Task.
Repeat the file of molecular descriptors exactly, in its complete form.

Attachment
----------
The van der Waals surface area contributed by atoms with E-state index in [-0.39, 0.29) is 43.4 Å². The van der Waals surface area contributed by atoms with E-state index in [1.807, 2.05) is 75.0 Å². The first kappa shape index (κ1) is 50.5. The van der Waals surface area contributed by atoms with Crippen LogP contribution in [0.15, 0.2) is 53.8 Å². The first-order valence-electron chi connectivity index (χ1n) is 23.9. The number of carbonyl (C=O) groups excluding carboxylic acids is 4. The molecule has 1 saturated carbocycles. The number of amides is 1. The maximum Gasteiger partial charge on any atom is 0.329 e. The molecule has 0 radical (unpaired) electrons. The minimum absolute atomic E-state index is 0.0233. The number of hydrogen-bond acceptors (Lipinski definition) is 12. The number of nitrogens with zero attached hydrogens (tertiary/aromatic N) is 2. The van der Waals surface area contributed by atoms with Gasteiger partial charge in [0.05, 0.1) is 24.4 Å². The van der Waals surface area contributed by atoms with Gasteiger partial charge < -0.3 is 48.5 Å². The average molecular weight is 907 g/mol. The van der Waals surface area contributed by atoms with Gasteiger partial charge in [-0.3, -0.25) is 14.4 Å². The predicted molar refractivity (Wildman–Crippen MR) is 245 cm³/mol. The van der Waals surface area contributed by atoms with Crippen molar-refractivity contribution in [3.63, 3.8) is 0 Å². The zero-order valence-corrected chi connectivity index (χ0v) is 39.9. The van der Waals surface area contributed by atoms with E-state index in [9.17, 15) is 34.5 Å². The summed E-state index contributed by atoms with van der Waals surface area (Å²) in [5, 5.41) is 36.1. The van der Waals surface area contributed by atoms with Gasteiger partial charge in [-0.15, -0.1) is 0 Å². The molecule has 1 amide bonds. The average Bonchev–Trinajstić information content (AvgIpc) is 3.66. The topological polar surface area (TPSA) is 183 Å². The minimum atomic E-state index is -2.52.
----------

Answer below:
The van der Waals surface area contributed by atoms with E-state index in [-0.39, 0.29) is 43.4 Å². The van der Waals surface area contributed by atoms with E-state index in [1.807, 2.05) is 75.0 Å². The first kappa shape index (κ1) is 50.5. The van der Waals surface area contributed by atoms with Crippen LogP contribution in [0.15, 0.2) is 53.8 Å². The first-order valence-electron chi connectivity index (χ1n) is 23.9. The number of carbonyl (C=O) groups excluding carboxylic acids is 4. The molecule has 1 saturated carbocycles. The number of amides is 1. The maximum Gasteiger partial charge on any atom is 0.329 e. The molecule has 0 radical (unpaired) electrons. The minimum absolute atomic E-state index is 0.0233. The number of hydrogen-bond acceptors (Lipinski definition) is 12. The number of nitrogens with zero attached hydrogens (tertiary/aromatic N) is 2. The van der Waals surface area contributed by atoms with Gasteiger partial charge in [0.05, 0.1) is 24.4 Å². The van der Waals surface area contributed by atoms with Gasteiger partial charge < -0.3 is 48.5 Å². The average molecular weight is 907 g/mol. The van der Waals surface area contributed by atoms with Gasteiger partial charge in [-0.3, -0.25) is 14.4 Å². The predicted molar refractivity (Wildman–Crippen MR) is 245 cm³/mol. The van der Waals surface area contributed by atoms with Crippen molar-refractivity contribution in [3.63, 3.8) is 0 Å². The zero-order valence-corrected chi connectivity index (χ0v) is 39.9. The van der Waals surface area contributed by atoms with E-state index in [9.17, 15) is 34.5 Å². The summed E-state index contributed by atoms with van der Waals surface area (Å²) in [5, 5.41) is 36.1. The van der Waals surface area contributed by atoms with Gasteiger partial charge in [-0.15, -0.1) is 0 Å². The molecule has 1 amide bonds. The average Bonchev–Trinajstić information content (AvgIpc) is 3.66. The topological polar surface area (TPSA) is 183 Å². The minimum atomic E-state index is -2.52.